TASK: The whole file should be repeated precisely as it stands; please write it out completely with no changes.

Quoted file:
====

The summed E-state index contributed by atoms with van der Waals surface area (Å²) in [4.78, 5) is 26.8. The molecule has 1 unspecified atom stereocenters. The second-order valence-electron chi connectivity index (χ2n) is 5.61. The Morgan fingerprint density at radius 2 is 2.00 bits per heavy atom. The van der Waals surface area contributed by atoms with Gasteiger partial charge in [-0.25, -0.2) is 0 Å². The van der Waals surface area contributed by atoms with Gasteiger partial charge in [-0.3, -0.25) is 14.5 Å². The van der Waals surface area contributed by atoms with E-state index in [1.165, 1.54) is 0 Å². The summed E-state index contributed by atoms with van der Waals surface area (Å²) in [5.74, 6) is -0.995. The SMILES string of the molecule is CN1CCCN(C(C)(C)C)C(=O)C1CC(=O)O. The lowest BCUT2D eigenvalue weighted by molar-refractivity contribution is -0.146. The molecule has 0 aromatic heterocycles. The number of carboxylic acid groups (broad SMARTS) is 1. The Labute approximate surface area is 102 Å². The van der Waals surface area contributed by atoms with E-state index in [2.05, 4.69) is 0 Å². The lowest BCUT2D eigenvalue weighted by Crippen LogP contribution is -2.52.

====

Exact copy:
The summed E-state index contributed by atoms with van der Waals surface area (Å²) in [4.78, 5) is 26.8. The molecule has 1 unspecified atom stereocenters. The second-order valence-electron chi connectivity index (χ2n) is 5.61. The Morgan fingerprint density at radius 2 is 2.00 bits per heavy atom. The van der Waals surface area contributed by atoms with Gasteiger partial charge in [-0.25, -0.2) is 0 Å². The van der Waals surface area contributed by atoms with Gasteiger partial charge in [-0.3, -0.25) is 14.5 Å². The van der Waals surface area contributed by atoms with E-state index in [1.165, 1.54) is 0 Å². The summed E-state index contributed by atoms with van der Waals surface area (Å²) in [5.74, 6) is -0.995. The SMILES string of the molecule is CN1CCCN(C(C)(C)C)C(=O)C1CC(=O)O. The lowest BCUT2D eigenvalue weighted by molar-refractivity contribution is -0.146. The molecule has 0 aromatic heterocycles. The number of carboxylic acid groups (broad SMARTS) is 1. The Labute approximate surface area is 102 Å². The van der Waals surface area contributed by atoms with E-state index in [2.05, 4.69) is 0 Å². The lowest BCUT2D eigenvalue weighted by Crippen LogP contribution is -2.52.